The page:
The Slug Mucosal Irritation (SMI) assay: a tool for the evaluation of nasal discomfort.

Abstract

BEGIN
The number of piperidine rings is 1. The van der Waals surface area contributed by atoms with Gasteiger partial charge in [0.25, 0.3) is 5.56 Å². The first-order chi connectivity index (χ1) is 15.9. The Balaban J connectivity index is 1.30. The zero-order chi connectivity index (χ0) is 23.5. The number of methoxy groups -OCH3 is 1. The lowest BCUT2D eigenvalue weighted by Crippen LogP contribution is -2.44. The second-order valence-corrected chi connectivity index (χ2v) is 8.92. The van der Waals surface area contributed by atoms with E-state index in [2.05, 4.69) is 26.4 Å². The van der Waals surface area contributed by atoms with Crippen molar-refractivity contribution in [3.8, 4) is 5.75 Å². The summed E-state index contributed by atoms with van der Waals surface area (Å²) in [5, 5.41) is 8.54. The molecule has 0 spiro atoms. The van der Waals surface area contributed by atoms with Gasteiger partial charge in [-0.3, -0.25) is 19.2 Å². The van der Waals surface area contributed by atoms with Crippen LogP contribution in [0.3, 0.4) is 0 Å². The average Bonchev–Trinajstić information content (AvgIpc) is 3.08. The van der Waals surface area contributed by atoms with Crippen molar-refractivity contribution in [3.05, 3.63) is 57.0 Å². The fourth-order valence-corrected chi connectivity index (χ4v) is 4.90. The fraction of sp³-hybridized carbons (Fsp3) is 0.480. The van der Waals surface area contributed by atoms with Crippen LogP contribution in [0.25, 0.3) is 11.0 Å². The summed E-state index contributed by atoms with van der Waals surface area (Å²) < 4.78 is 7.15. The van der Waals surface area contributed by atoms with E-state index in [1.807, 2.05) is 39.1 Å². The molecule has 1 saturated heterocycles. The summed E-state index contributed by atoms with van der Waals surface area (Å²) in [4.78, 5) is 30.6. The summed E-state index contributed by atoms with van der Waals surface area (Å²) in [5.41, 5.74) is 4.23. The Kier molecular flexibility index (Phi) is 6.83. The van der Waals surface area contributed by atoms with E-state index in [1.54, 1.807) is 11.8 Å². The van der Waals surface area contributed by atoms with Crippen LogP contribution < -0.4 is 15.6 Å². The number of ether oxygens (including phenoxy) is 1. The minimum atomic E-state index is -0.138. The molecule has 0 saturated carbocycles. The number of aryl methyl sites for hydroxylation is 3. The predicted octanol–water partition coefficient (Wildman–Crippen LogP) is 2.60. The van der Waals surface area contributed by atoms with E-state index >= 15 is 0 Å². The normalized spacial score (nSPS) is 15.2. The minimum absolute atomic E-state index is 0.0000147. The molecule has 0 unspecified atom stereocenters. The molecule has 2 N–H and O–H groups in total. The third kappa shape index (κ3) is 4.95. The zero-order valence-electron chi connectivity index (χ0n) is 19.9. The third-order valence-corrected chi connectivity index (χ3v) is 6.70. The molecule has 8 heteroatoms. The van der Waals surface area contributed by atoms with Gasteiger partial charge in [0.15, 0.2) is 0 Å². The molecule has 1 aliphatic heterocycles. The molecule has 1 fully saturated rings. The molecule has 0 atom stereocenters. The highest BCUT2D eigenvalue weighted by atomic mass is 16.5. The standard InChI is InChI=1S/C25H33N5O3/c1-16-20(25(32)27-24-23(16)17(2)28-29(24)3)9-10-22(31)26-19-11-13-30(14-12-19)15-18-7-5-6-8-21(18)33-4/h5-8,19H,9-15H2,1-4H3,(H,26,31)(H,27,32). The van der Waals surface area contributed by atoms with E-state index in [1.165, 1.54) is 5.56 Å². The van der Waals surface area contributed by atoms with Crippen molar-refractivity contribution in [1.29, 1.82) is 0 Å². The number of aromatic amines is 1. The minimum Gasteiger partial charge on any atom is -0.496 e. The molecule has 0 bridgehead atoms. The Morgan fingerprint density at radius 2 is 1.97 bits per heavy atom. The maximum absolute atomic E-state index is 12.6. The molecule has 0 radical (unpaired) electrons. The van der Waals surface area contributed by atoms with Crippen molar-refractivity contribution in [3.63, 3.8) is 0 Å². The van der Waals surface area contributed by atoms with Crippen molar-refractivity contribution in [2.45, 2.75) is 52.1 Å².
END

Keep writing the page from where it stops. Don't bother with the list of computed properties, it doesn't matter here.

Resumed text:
In this research project, the Slug Mucosal Irritation (SMI) assay was applied to predict nasal discomfort, investigating the correlation between responses in slugs and humans. Several SMI experiments and a Human Nose Irritation Test (HNIT) were performed with five NaCl solutions (0.4%, 1.3%, 2.6%, 5.4% and 10.4%) and two benzalkonium chloride solutions (BAC 0.02% and BAC 0.05%). In the HNIT, subjective evaluation of clinical discomfort was performed by 24 participants at several time points. Analyzes reveal that (1) a significant positive association existed between immediate stinging reaction reported by the participants and the mean total mucus production of the slugs (Spearman's Rank correlation=0.963, p<0.001); (2) NaCl 0.4% was best tolerated in both tests; (3) a concentration-response effect was observed for NaCl and BAC solutions; (4) NaCl 10.4% induced the highest mucus production in the slugs and received higher sting scores for immediate discomfort in the HNIT; (5) stinging sensations decreased rapidly in time and (6) based on these results a new classification prediction model for nasal applications was established. In conclusion, the SMI assay is a promising evaluation method for clinical nasal discomfort. Screening (prototype) formulations with this assay allows formula optimization prior to a clinical trial.

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